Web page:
Saturday, November 2, 2:00 p.m.
Museum of the Moving Image - Bartos Screening Room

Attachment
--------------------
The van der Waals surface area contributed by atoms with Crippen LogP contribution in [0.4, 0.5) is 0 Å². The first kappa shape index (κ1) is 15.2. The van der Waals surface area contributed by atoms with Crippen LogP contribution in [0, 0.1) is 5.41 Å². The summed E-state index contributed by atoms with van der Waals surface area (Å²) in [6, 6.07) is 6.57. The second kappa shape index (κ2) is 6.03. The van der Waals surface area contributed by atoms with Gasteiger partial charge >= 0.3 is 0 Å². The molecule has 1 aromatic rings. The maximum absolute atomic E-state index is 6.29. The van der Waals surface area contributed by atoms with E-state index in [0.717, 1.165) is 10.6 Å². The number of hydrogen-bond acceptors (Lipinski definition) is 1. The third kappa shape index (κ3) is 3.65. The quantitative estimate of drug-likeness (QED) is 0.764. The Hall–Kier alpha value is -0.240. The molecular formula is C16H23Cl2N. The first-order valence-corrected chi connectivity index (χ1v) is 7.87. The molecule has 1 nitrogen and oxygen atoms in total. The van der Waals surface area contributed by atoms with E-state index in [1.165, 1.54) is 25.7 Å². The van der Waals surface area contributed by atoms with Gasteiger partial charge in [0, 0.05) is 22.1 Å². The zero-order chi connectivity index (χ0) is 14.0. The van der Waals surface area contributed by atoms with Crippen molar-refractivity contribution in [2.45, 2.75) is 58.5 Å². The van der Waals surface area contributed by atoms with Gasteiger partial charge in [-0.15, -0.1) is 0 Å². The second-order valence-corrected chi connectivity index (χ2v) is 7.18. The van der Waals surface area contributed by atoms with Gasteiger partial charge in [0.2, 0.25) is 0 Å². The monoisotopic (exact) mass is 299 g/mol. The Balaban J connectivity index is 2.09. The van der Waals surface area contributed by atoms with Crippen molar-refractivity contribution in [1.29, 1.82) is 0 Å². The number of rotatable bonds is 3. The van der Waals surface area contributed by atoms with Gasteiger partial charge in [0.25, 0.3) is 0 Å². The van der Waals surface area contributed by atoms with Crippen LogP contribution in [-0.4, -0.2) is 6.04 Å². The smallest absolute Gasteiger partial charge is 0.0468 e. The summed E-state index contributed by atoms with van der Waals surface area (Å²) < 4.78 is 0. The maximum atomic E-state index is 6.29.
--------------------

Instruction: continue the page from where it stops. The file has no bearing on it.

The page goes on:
Dir. Bruno Dumont. 2014, 206 mins. Digital projection. With Alane Delhaye, Lucy Caron, Bernard Pruvost, Philippe Jore. Belgian provocateur Bruno Dumont’s Li’l Quinquin is an existential murder mystery procedural, as well as a meditation on the quiet growth of nihilism and xenophobia in France. But perhaps most importantly it is also a tightly wound audiovisual slapstick comedy feast for the senses (named by Cahiers du Cinéma as the Best Film of 2014). Dumont follows no-shenanigans Commandant Van der Weyden (Bernard Pruvost) and his happily vacant sidekick Carpentier (Philippe Jore) as they stalwartly investigate an ever-growing series of bizarre murders in a seaside French village. Meanwhile, a group of local tweens led by Li’l Quinquin (Alane Delhaye) spend their days horsing around unsupervised and channeling some ugly bigotries. With Li’l Quinquin, Dumont revitalizes slapstick comedy by injecting it with a new political potency for an anxious age.
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